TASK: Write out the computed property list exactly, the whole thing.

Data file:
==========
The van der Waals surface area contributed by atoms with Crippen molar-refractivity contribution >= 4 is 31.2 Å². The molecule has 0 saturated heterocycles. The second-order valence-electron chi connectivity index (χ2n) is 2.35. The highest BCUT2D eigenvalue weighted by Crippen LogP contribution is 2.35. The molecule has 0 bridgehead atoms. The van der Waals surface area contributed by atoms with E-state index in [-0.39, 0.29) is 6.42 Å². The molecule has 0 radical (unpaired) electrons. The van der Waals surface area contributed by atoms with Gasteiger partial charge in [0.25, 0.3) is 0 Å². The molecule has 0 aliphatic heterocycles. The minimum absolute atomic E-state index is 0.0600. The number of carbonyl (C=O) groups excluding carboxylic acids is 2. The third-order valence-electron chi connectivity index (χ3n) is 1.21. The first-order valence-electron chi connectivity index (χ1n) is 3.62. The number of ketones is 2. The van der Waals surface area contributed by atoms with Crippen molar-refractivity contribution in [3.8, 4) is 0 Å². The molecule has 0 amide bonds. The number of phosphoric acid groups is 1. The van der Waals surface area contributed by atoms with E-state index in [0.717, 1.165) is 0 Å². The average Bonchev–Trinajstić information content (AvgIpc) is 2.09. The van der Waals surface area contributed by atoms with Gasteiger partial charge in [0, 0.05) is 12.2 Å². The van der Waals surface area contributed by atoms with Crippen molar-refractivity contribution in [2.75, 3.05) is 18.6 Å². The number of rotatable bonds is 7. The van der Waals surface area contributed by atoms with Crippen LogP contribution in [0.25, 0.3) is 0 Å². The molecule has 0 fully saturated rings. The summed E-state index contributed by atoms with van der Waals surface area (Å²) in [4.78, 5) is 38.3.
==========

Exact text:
The van der Waals surface area contributed by atoms with Crippen molar-refractivity contribution >= 4 is 31.2 Å². The molecule has 0 saturated heterocycles. The second-order valence-electron chi connectivity index (χ2n) is 2.35. The highest BCUT2D eigenvalue weighted by Crippen LogP contribution is 2.35. The molecule has 0 bridgehead atoms. The van der Waals surface area contributed by atoms with E-state index in [-0.39, 0.29) is 6.42 Å². The molecule has 0 radical (unpaired) electrons. The van der Waals surface area contributed by atoms with Gasteiger partial charge in [0.25, 0.3) is 0 Å². The molecule has 0 aliphatic heterocycles. The minimum absolute atomic E-state index is 0.0600. The number of carbonyl (C=O) groups excluding carboxylic acids is 2. The third-order valence-electron chi connectivity index (χ3n) is 1.21. The first-order valence-electron chi connectivity index (χ1n) is 3.62. The number of ketones is 2. The van der Waals surface area contributed by atoms with Crippen molar-refractivity contribution in [3.8, 4) is 0 Å². The molecule has 0 amide bonds. The number of phosphoric acid groups is 1. The van der Waals surface area contributed by atoms with E-state index in [0.717, 1.165) is 0 Å². The average Bonchev–Trinajstić information content (AvgIpc) is 2.09. The van der Waals surface area contributed by atoms with Gasteiger partial charge in [0, 0.05) is 12.2 Å². The van der Waals surface area contributed by atoms with Crippen molar-refractivity contribution in [2.75, 3.05) is 18.6 Å². The number of rotatable bonds is 7. The van der Waals surface area contributed by atoms with Crippen LogP contribution in [0.25, 0.3) is 0 Å². The molecule has 0 fully saturated rings. The summed E-state index contributed by atoms with van der Waals surface area (Å²) in [4.78, 5) is 38.3.